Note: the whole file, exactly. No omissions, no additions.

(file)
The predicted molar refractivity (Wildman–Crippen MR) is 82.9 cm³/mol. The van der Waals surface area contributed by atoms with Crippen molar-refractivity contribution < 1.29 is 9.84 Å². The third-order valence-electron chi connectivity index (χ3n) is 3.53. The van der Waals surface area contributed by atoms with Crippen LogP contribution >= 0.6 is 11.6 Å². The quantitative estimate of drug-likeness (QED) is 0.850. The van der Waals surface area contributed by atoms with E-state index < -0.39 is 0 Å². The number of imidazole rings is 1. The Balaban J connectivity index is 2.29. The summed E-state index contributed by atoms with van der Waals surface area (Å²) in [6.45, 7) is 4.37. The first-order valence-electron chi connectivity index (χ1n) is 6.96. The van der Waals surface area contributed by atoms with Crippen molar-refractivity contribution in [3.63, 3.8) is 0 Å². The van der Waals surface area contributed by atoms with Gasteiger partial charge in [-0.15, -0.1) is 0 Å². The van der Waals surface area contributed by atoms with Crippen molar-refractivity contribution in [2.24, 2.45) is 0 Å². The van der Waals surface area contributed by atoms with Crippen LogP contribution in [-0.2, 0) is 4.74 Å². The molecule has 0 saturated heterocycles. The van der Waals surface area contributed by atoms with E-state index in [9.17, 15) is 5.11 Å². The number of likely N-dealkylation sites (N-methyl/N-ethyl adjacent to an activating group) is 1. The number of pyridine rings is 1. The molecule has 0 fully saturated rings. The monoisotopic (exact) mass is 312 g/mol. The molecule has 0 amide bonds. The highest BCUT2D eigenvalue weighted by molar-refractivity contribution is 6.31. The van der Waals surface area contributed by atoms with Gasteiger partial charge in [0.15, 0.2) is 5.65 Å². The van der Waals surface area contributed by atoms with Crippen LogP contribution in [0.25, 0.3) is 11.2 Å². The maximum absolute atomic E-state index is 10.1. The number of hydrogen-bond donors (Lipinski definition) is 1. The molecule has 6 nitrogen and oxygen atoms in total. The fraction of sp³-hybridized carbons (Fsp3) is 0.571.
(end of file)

The predicted molar refractivity (Wildman–Crippen MR) is 82.9 cm³/mol. The van der Waals surface area contributed by atoms with Crippen molar-refractivity contribution < 1.29 is 9.84 Å². The third-order valence-electron chi connectivity index (χ3n) is 3.53. The van der Waals surface area contributed by atoms with Crippen LogP contribution >= 0.6 is 11.6 Å². The quantitative estimate of drug-likeness (QED) is 0.850. The van der Waals surface area contributed by atoms with E-state index < -0.39 is 0 Å². The number of imidazole rings is 1. The Balaban J connectivity index is 2.29. The summed E-state index contributed by atoms with van der Waals surface area (Å²) in [6.45, 7) is 4.37. The first-order valence-electron chi connectivity index (χ1n) is 6.96. The van der Waals surface area contributed by atoms with Crippen molar-refractivity contribution in [3.63, 3.8) is 0 Å². The van der Waals surface area contributed by atoms with Gasteiger partial charge in [-0.15, -0.1) is 0 Å². The van der Waals surface area contributed by atoms with Crippen molar-refractivity contribution in [2.24, 2.45) is 0 Å². The van der Waals surface area contributed by atoms with Crippen LogP contribution in [-0.2, 0) is 4.74 Å². The molecule has 0 saturated heterocycles. The van der Waals surface area contributed by atoms with E-state index in [9.17, 15) is 5.11 Å². The number of likely N-dealkylation sites (N-methyl/N-ethyl adjacent to an activating group) is 1. The number of pyridine rings is 1. The molecule has 0 fully saturated rings. The monoisotopic (exact) mass is 312 g/mol. The molecule has 0 amide bonds. The highest BCUT2D eigenvalue weighted by molar-refractivity contribution is 6.31. The van der Waals surface area contributed by atoms with Gasteiger partial charge in [0.15, 0.2) is 5.65 Å². The van der Waals surface area contributed by atoms with Crippen LogP contribution in [0.25, 0.3) is 11.2 Å². The maximum absolute atomic E-state index is 10.1. The number of hydrogen-bond donors (Lipinski definition) is 1. The molecule has 6 nitrogen and oxygen atoms in total. The fraction of sp³-hybridized carbons (Fsp3) is 0.571.